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How Nicki Minaj & Barbara Smith Have Got Much More in Common Than You Thought

How Nicki Minaj & Barbara Smith Have Got Much More in Common Than You Thought

Back in 2009 (when I was on an Althusser kick), I wrote a post about how Wale and Joe Budden were jealous of Nicki Minaj because of the imminent and crazy success she was about to experience.  If I knew then what we all know now, I promise I would have started calling myself a profit. prophet.

Let’s back track a bit.

What I said was …

But honestly … what I’m more interested in is this little exchange between Nicki, Joe Budden, and Wale.The only reason I’m even giving any of this any thought is because it seems … as i have these many many meetings with my orals committee … that my interests indeed span the breath of African American literature from 1750 forward … but my concerns within this literature are the ways in which ppl are hailed to a particular cause or movement through immediate media sources (see Althusser).So yes … I am fascinated with Twitter and facebook and every other social networking site … for reasons other than Amber rose tweeting pics of herself and Nicki’s random “Barbie” love messages … but for the ways in which what we think of as media has changed. Or haven’t.

 

 

I can’t help but see this and think about black liberation movements and First and Second Wave Feminism … (follow me … i know Nicki’s problematic).But really? Let this woman do her thing …Wale, must you attack her because Joe Budden called you out?So what if we like her cuz of her body … we listen to the songs because of her flow … I don’t have no Wale CD in my car … I got TWO Nicki mixtapes.And now her followers are psychos? But yours are what? … cuz they listen and defend the shit you say all day long.Joe? You can’t make your net work? Like, you can’t get your own followers? Why would you even need 15 yr old girls following you? Where’s your PR person? Send me your press kit.there are more thoughts … but really … what I do like is that Nicki at least recognizes her power within the situation … she totally calls Joe on his power attempts .. and then makes him one of “her” crew … her bitch (cuz who gives a flip about Ken?) … and he likes it.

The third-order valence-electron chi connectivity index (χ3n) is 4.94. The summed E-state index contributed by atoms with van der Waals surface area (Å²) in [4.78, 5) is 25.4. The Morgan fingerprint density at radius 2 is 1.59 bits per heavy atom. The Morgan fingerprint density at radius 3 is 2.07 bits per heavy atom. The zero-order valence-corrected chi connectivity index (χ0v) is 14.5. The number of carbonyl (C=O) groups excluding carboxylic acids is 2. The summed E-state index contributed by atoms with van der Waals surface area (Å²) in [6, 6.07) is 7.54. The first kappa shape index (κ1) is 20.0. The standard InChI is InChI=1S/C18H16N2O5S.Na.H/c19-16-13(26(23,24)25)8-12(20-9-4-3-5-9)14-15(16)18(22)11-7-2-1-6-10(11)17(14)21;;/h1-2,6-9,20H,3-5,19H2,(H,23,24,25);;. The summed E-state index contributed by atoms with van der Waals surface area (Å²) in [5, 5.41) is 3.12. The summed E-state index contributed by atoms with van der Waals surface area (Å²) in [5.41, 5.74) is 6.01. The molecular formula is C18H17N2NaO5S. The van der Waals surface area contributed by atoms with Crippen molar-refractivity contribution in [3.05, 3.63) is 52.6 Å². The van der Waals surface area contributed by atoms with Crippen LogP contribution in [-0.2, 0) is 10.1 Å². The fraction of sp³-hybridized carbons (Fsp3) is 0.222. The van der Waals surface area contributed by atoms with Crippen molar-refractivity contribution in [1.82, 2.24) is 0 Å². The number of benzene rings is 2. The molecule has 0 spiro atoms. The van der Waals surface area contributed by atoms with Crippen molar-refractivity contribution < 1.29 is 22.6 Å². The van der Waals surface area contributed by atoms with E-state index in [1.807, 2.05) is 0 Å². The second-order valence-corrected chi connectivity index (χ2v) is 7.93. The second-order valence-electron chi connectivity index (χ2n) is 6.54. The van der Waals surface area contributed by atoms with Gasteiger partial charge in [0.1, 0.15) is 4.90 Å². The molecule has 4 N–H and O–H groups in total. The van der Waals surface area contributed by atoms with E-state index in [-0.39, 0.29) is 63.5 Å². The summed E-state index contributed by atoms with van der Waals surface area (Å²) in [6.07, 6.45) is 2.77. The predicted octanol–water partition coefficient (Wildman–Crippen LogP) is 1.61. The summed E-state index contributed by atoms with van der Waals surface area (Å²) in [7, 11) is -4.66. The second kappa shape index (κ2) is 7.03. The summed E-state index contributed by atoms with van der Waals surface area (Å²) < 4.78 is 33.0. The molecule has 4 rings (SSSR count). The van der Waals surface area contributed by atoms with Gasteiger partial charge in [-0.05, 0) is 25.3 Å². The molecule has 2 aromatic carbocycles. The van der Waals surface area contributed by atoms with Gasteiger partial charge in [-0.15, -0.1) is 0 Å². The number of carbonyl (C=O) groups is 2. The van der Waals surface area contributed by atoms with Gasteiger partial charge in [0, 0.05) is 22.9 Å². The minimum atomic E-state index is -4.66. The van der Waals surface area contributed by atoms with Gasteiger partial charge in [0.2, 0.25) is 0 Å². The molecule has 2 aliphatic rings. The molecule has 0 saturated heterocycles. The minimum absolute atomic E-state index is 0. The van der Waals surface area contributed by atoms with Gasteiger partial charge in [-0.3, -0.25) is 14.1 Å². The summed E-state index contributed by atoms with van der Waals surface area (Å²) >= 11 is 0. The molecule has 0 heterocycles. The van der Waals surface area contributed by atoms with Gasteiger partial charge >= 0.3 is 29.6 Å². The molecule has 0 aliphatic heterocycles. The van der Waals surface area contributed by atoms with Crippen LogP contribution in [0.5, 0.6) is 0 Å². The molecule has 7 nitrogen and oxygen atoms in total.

Don’t give me crap … yes, I said it.

And today, I received confirmation in my morning musings moment.

Barbara Smith, in her 1977 article, “Towards a Black Feminist Criticism,” discusses an interview with Ishmael Reed:

In a recent interview the notoriously misogynist writer Ishmael Reed comments in this way upon the low sales of his newest novel:

“But the book only sold 8,000 copies.  I don’t mind giving out the figure: 8,000. Maybe if I was one of those young female Afro-American writers that are so hot right now,

I’d sell more.  You know, fill my books with ghetto women who can do no wrong …. But come on, I think I could have sold 8,000 copies by myself.”

The politics of the situation of Black women are glaringly illuminated by this statement.  Neither Reed nor his white male interviewer has the slightest compunction about attacking Black women in print.  They need not fear widespread public denunciation since Reed’s statement is in perfect agreement with the values of a society that hates Black people, women, and Black women.  Finally the two of them feel free to base their actions on the premise that Black women are powerless to alter either their political or their cultural oppression.

 

See what I mean?  Now, I’m not saying that Nicki or the women writers that Barbara speaks of are in the same situation.  It is clear that Nicki Minaj intends to use both her body and sexuality as an integral part of her identity and persona … and it is this persona that does, indeed, help boost her presence and record sales.  What is also clear is that, unwilling (in front of the camera at least) to face their own shame, insecurities, and professional shortcomings, Joes Budden and Wale, most overtly, use the same sort of covert tactics that Reed intended when using the above language in his interview.

Where does this leave us this morning?  I’m not so sure … I’m not in the place to argue how far away we are from an imagined movement with imagined time constraints.  I simply needed a little pat on the back.  As we all do sometimes.

Good job, me.  Good job to you, too.

You stay cool.  I’ll stay kholi. <3

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This post was originally published at Kholi's website -- check out more of her musings at www.kholioli.com.